Reconstitution trend cools as boards, unions team up

The American Federation of Teachers (AFT), the dominant teacher union in urban districts, took umbrage with the blame-the-teacher aspect of reconstitution, but it concedes that drastic reform is sometimes necessary. “If a school is so bad that you wouldn’t send your own kids there, it needs to be shut down and redesigned,” says Janet Bass, in public relations for AFT. “San Francisco and Chicago started badly because they blamed teachers and didn’t use them for input.”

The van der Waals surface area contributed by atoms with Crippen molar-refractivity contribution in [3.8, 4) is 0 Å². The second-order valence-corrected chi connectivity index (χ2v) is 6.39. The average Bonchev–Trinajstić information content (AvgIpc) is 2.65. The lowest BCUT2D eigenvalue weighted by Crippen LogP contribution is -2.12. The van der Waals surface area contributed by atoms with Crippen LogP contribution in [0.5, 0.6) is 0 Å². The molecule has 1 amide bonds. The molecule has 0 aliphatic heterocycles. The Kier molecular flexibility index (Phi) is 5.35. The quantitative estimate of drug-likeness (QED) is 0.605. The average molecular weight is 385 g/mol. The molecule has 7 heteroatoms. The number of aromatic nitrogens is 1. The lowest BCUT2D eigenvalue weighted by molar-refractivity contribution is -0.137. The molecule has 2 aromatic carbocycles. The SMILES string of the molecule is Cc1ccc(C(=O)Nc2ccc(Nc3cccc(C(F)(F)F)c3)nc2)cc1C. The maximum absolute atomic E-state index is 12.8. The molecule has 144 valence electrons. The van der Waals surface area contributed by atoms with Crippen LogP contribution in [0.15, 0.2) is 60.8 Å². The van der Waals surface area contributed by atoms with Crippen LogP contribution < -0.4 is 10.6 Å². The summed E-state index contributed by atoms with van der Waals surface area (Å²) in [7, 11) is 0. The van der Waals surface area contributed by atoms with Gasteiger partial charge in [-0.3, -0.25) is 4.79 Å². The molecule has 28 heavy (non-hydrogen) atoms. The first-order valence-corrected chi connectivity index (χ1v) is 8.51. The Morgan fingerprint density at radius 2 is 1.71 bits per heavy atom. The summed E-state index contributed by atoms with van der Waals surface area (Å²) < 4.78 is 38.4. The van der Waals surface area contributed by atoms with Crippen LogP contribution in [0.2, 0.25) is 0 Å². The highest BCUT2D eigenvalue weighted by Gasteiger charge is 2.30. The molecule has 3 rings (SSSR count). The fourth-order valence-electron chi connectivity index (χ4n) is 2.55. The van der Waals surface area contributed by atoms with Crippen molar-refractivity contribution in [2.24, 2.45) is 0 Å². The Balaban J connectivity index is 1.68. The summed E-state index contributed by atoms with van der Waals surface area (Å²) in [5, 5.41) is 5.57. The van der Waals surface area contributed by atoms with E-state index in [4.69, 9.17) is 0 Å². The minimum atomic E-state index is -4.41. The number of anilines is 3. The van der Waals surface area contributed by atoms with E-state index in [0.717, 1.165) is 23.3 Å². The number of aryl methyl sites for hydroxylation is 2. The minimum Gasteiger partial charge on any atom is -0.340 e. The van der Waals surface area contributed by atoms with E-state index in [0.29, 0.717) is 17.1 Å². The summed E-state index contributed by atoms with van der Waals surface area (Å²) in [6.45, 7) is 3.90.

Board bumps reform groups from LSC training

Subsequently, PURE took a dig at Deanes in its own newsletter, juxtaposing his $80,000 salary and a comment he made to the Chicago Tribune in a February 1995 article: “When you bring in new people to the central office who make more money than principals and district superintendents, it sends the wrong message. … give some of those resources to the administrators who are on the front lines.” PURE also warned its readers that much of the information they receive from CPS and the Office of School and Community Relations “is wrong, is calculated to control LSCs.”